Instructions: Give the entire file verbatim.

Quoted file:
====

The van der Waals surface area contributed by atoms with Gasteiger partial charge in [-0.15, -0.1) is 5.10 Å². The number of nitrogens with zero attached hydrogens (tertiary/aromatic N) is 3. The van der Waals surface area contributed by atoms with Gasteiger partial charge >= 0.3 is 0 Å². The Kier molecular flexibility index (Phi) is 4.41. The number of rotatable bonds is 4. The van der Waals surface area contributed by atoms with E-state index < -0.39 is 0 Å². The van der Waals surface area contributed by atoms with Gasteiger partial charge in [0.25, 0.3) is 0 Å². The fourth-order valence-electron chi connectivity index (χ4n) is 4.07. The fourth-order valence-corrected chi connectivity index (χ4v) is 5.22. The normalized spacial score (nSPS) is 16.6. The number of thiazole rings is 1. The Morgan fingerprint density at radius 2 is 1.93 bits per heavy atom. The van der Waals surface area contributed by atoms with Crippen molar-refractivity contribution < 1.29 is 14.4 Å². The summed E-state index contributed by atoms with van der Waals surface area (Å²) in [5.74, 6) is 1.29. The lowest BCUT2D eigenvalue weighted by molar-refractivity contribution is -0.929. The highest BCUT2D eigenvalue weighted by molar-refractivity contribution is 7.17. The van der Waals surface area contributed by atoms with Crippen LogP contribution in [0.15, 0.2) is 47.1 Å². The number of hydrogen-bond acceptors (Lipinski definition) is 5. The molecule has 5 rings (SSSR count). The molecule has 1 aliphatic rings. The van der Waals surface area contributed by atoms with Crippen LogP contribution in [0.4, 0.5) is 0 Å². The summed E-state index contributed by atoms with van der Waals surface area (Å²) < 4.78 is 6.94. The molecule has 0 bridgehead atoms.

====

The van der Waals surface area contributed by atoms with Gasteiger partial charge in [-0.15, -0.1) is 5.10 Å². The number of nitrogens with zero attached hydrogens (tertiary/aromatic N) is 3. The van der Waals surface area contributed by atoms with Gasteiger partial charge >= 0.3 is 0 Å². The Kier molecular flexibility index (Phi) is 4.41. The number of rotatable bonds is 4. The van der Waals surface area contributed by atoms with E-state index < -0.39 is 0 Å². The van der Waals surface area contributed by atoms with Gasteiger partial charge in [0.25, 0.3) is 0 Å². The fourth-order valence-electron chi connectivity index (χ4n) is 4.07. The fourth-order valence-corrected chi connectivity index (χ4v) is 5.22. The normalized spacial score (nSPS) is 16.6. The number of thiazole rings is 1. The Morgan fingerprint density at radius 2 is 1.93 bits per heavy atom. The van der Waals surface area contributed by atoms with Crippen molar-refractivity contribution < 1.29 is 14.4 Å². The summed E-state index contributed by atoms with van der Waals surface area (Å²) in [5.74, 6) is 1.29. The lowest BCUT2D eigenvalue weighted by molar-refractivity contribution is -0.929. The highest BCUT2D eigenvalue weighted by molar-refractivity contribution is 7.17. The van der Waals surface area contributed by atoms with Crippen LogP contribution in [0.15, 0.2) is 47.1 Å². The number of hydrogen-bond acceptors (Lipinski definition) is 5. The molecule has 5 rings (SSSR count). The molecule has 1 aliphatic rings. The van der Waals surface area contributed by atoms with Crippen LogP contribution in [0.4, 0.5) is 0 Å². The summed E-state index contributed by atoms with van der Waals surface area (Å²) < 4.78 is 6.94. The molecule has 0 bridgehead atoms.